The Insanity Continues

I skipped last month because I was at camp and forgot to take this project with me.  Oh, well.

This month I have completed two more blocks.

#23 - The Cat in the Hat

#24 - Goofy

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My small group’s current challenge word is “harmony.”  As I was driving home from our meeting I had two phrases pop into my head — “Harmony of the Spheres” and “Simple Harmonic Motion.”  After cruising around on the internet for a while looking at various images I decided to settle on simple harmonic motion (SHM).

At this point I knew pretty much what I wanted – several sine waves superimposed on each other with the sections colored in Mondrian fashion.  The next big thing was to determine what the frequencies of those sine waves should be.

I thought about using a fundamental frequency and its overtones, but instead chose three frequencies whose ratios, 4:5:6, represent a major chord in music.

Once that decision was made it was time to graph my waves and choose my fabrics.  I decided to represent the amplitude of each wave with a primary color and the regions where they overlapped with the appropriate secondary colors.  Since I had no regions where all three colors needed to blend I didn’t have to worry about how to represent that (though I had already decided to use a dark brown if I needed that).

I fused a piece of white fabric to a piece of Timtex, fused the colored sections on top of that, and satin stitched over the raw edges (including the outside edge) with black thread.

Now I simply need to decide which side I want to call “Up.”  Just for fun I think I’ll take a poll.  Please vote on which orientation you like best.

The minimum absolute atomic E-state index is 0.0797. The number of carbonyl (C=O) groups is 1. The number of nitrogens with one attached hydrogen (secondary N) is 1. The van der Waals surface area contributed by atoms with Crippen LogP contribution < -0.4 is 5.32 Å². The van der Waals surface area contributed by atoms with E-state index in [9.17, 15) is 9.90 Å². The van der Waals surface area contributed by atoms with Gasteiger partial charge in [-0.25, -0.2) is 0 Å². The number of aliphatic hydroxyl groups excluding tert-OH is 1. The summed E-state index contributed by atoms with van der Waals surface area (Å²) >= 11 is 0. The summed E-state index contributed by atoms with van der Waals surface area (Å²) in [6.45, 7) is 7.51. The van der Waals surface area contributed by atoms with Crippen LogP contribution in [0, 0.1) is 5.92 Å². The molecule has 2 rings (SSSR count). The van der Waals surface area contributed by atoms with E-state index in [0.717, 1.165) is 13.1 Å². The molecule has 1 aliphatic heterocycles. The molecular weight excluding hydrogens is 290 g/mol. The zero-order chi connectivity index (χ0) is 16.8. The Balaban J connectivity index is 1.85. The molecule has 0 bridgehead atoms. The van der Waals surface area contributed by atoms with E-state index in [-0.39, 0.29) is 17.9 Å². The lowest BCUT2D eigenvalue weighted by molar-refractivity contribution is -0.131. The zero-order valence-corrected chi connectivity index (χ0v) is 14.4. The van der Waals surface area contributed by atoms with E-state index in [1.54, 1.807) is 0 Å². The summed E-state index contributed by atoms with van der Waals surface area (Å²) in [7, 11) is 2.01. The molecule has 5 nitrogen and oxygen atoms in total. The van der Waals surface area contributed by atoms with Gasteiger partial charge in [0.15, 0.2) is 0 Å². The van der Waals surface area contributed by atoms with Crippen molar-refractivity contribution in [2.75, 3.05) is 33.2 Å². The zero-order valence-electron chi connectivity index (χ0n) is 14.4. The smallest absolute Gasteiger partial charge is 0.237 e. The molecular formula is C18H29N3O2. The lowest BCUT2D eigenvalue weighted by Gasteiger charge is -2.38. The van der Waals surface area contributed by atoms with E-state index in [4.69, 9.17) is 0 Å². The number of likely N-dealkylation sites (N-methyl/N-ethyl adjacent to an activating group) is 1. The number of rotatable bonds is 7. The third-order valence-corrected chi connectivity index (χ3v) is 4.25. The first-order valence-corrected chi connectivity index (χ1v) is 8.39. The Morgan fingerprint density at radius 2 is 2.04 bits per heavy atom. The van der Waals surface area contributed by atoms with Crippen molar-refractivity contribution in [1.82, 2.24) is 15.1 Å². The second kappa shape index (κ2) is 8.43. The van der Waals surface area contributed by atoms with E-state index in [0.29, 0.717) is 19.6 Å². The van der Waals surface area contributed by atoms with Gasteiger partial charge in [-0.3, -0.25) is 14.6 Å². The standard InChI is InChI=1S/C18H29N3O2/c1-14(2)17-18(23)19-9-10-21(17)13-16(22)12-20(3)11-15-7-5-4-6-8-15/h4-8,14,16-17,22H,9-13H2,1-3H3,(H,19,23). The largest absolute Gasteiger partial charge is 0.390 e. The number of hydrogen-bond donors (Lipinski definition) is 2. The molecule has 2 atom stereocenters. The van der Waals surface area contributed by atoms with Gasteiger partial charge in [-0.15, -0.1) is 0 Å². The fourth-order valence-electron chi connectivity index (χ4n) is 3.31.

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Yes, I’ve been rather quiet lately, but I hope to correct that.  Last night was my small group meeting and our latest 12 x 12 challenge was due.  The word was bird.  We really outdid ourselves on this one.  Some of the girls even made more than one quilt.

First up to show what they had done was Debra.  She made two quilts.  Her first effort wasn’t working for her so she tossed it aside and tried a new one.  This is what she came up with.

After it was done she decided to revisit her first idea and made it work.  I really haven’t decided which one I like better.

Next we have Brenda W’s entry.

All five of those wings are double sided and really do button/unbutton.  That means you can change them around to suit your mood.  Too cool!

Next Brenda D. showed us a two sided quilt.  This first side is actually the back of the quilt.

She didn’t think anyone would really get it (it’s a statement on why birds should not be allowed to take vacation photos) so she did a second design which is the front of the quilt.Personally, I prefer the back of the quilt.

Alice took a completely different path and gave us a portrait of one of her favorite basketball players.

I took this opportunity to practice a little thread painting.  I tried to convert one of my quilted peacock feathers it something a little more interesting.